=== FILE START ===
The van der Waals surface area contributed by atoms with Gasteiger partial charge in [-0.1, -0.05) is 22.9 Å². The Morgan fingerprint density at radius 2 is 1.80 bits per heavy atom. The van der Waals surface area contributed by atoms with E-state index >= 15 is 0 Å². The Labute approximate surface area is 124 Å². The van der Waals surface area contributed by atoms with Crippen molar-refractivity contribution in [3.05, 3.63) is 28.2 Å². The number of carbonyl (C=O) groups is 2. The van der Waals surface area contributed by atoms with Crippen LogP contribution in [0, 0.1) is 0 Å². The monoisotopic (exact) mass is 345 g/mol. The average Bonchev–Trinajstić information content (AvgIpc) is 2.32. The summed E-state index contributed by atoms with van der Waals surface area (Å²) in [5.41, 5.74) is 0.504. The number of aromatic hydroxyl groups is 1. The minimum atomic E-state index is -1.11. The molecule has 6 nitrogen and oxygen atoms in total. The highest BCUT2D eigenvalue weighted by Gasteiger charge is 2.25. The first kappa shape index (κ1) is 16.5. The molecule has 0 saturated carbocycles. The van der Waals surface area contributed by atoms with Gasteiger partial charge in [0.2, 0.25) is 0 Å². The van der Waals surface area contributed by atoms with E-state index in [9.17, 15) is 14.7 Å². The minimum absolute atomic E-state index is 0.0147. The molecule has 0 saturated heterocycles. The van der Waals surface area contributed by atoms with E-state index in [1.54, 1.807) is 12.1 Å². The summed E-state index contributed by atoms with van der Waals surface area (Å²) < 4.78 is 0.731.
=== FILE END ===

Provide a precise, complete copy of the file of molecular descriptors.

The van der Waals surface area contributed by atoms with Gasteiger partial charge in [-0.1, -0.05) is 22.9 Å². The Morgan fingerprint density at radius 2 is 1.80 bits per heavy atom. The van der Waals surface area contributed by atoms with E-state index >= 15 is 0 Å². The Labute approximate surface area is 124 Å². The van der Waals surface area contributed by atoms with Crippen molar-refractivity contribution in [3.05, 3.63) is 28.2 Å². The number of carbonyl (C=O) groups is 2. The van der Waals surface area contributed by atoms with Crippen LogP contribution in [0, 0.1) is 0 Å². The monoisotopic (exact) mass is 345 g/mol. The average Bonchev–Trinajstić information content (AvgIpc) is 2.32. The summed E-state index contributed by atoms with van der Waals surface area (Å²) in [5.41, 5.74) is 0.504. The number of aromatic hydroxyl groups is 1. The minimum atomic E-state index is -1.11. The molecule has 6 nitrogen and oxygen atoms in total. The highest BCUT2D eigenvalue weighted by Gasteiger charge is 2.25. The first kappa shape index (κ1) is 16.5. The molecule has 0 saturated carbocycles. The van der Waals surface area contributed by atoms with Gasteiger partial charge in [0.2, 0.25) is 0 Å². The van der Waals surface area contributed by atoms with E-state index in [9.17, 15) is 14.7 Å². The minimum absolute atomic E-state index is 0.0147. The molecule has 0 saturated heterocycles. The van der Waals surface area contributed by atoms with E-state index in [1.54, 1.807) is 12.1 Å². The summed E-state index contributed by atoms with van der Waals surface area (Å²) < 4.78 is 0.731.